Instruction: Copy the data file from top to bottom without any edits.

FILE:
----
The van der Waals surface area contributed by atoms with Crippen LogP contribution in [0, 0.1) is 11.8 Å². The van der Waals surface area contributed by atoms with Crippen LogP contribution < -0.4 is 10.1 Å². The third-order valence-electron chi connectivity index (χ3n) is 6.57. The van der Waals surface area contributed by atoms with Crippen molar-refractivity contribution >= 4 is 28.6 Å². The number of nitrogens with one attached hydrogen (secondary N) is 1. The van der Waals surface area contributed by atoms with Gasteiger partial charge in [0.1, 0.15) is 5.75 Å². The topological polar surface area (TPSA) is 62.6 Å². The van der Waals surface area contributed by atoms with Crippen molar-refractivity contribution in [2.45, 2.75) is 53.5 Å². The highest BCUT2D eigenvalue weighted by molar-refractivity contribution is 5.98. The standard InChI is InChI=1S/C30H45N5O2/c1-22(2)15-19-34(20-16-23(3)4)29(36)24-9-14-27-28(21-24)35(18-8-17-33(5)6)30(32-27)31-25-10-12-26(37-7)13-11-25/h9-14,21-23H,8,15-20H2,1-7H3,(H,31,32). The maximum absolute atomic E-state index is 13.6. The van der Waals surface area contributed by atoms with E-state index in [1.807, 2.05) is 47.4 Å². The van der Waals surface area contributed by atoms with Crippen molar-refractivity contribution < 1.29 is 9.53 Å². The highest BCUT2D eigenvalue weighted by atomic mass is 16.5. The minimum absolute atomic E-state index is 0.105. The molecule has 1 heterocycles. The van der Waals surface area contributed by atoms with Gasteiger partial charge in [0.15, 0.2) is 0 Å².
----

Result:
The van der Waals surface area contributed by atoms with Crippen LogP contribution in [0, 0.1) is 11.8 Å². The van der Waals surface area contributed by atoms with Crippen LogP contribution < -0.4 is 10.1 Å². The third-order valence-electron chi connectivity index (χ3n) is 6.57. The van der Waals surface area contributed by atoms with Crippen molar-refractivity contribution >= 4 is 28.6 Å². The number of nitrogens with one attached hydrogen (secondary N) is 1. The van der Waals surface area contributed by atoms with Gasteiger partial charge in [0.1, 0.15) is 5.75 Å². The topological polar surface area (TPSA) is 62.6 Å². The van der Waals surface area contributed by atoms with Crippen molar-refractivity contribution in [2.45, 2.75) is 53.5 Å². The highest BCUT2D eigenvalue weighted by molar-refractivity contribution is 5.98. The standard InChI is InChI=1S/C30H45N5O2/c1-22(2)15-19-34(20-16-23(3)4)29(36)24-9-14-27-28(21-24)35(18-8-17-33(5)6)30(32-27)31-25-10-12-26(37-7)13-11-25/h9-14,21-23H,8,15-20H2,1-7H3,(H,31,32). The maximum absolute atomic E-state index is 13.6. The van der Waals surface area contributed by atoms with E-state index in [1.807, 2.05) is 47.4 Å². The van der Waals surface area contributed by atoms with Crippen molar-refractivity contribution < 1.29 is 9.53 Å². The highest BCUT2D eigenvalue weighted by atomic mass is 16.5. The minimum absolute atomic E-state index is 0.105. The molecule has 1 heterocycles. The van der Waals surface area contributed by atoms with Gasteiger partial charge in [0.15, 0.2) is 0 Å².